Not surprisingly, I’ve turned my hand to writing a number of historic westerns. As an adult when I’ve had a bad day I tell my friends, “I’m going to go play with my cowboys and Indians.” Only now I play on a laptop.

To relax I like to go for walks, either by myself or with friends. And being a fireman’s daughter, I love to cook to unwind. My father was a huge foodie who read cookbooks at night the way other people read novels. He did most of the cooking at home, making a big production out of it, sometimes spending all day driving around for the best ingredients. He taught me how to cook, not just how to throw ingredients together, but how to celebrate food on a daily basis. The first text I usually receive from my children is “What’s for dinner?” And they send that shortly after leaving the house with their stomachs full of breakfast.

What are your hobbies?

I read everyday. I have varied tastes. I admire writers like Colm Toibin and William Boyd, because they have amazing range as writers. No two books of theirs are alike. Sometimes, especially with Toibin, you can’t believe the same author wrote all those books. I wait for new books by Kate Atkinson to come out. I also like Mark Haddon, especially his book A Spot of Bother.

There are times I want to read nothing but a good mystery. I was into Scandinavian Noire long before everyone found Girl with the Dragon Tattoo. What I liked about that genre is it’s familiar and alien at the same time. The characters are all people we can relate to, but their lifestyle is very different—and they’re so gloomy! The lead detectives are always fighting a cold, drinking loads of coffee, and making note of the weather, which is always bad. I like the mysteries by, Tana French. She’s an amazing writer with books set in Ireland.

One thing I’ve been slow to identify about myself is that I love to read (and write) romances, especially ones where the characters are smart and funny. I binge read books by Jojo Moyes, Cecelia Ahern, and Marian Keyes. And even though I know there’s going to be a happy ending (except maybe in Me After You…) those ladies give me moments where I am so anxious for the characters, I can’t put the book down. And then I smile when everything turns out just as I hoped.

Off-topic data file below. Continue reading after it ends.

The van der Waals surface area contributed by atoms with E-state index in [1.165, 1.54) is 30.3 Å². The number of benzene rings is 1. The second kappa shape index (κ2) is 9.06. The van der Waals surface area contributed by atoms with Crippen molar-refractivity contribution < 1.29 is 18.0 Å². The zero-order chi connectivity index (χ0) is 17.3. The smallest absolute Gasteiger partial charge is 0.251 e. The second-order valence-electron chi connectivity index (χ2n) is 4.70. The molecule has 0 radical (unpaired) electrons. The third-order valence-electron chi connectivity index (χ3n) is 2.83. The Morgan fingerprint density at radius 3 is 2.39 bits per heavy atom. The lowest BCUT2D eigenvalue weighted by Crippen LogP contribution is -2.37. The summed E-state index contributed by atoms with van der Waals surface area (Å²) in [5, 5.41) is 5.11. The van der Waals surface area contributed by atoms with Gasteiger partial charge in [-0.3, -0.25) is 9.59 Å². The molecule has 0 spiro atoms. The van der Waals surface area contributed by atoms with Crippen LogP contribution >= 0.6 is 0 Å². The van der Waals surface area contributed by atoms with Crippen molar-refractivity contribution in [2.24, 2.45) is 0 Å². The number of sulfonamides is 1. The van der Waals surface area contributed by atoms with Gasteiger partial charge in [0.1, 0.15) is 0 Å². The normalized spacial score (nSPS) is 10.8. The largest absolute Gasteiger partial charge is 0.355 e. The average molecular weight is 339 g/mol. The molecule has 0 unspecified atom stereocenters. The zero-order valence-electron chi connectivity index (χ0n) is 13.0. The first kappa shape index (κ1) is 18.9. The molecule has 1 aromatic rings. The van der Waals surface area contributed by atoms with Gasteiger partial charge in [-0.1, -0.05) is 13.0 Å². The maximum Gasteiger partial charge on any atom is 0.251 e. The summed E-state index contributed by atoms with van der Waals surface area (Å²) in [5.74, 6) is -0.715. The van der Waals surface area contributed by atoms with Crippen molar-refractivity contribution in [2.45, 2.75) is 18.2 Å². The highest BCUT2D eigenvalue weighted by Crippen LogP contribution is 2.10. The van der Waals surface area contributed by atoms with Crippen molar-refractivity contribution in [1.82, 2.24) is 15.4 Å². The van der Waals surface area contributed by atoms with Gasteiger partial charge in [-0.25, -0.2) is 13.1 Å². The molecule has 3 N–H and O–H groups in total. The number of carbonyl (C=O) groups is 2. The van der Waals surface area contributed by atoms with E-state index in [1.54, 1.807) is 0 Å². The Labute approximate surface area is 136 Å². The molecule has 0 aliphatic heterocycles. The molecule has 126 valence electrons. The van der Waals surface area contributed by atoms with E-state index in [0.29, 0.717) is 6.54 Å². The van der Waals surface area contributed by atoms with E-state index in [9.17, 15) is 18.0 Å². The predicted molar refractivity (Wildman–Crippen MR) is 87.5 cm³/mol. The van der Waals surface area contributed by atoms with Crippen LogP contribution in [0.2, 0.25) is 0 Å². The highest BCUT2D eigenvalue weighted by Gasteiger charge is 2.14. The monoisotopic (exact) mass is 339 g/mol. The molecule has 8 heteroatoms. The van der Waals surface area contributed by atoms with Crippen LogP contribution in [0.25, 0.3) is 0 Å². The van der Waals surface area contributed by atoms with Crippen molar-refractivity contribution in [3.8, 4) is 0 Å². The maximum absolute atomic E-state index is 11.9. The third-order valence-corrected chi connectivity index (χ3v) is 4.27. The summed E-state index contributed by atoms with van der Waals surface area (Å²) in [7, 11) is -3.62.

How long have you been writing?

I started writing late in life. Every year on my birthday I like to spend the day doing something new. On my 50th birthday I decided to write that novel I’ve always wanted to write. The words flowed and I discovered my true passion, though making the commitment to writing was somewhat of a process. I had to give myself permission to carve out time everyday to work at it.

Six years later I’ve written seven novels and three novellas, some under the pen name Cherie Grinnell. My historic western, MARGARITA AND THE HIRED GUN, comes out this spring with Prairie Rose Publications, where I’ve also published stories in two of their anthologies.

What is your writing day like?

Sticking to a routine is the key for me. I like to go for an hour-long walk first thing. This is an important time for me to not only get exercise but to mentally order the rest of my day. While I’m walking I’m also writing scenes and dialogue in my head.

I read recently that there is a correlation between walking and creativity. The sights and sounds in addition to the opposable movement of the arms and legs stimulate the brain even hours after the walking activity is over.

So, in the morning I go for my walk, run my errands, and do my day job, which is caning and rushing chairs. By the time I sit down at my computer in the afternoon the words spill forth.

Do you write with music, lap top, alone or with the family?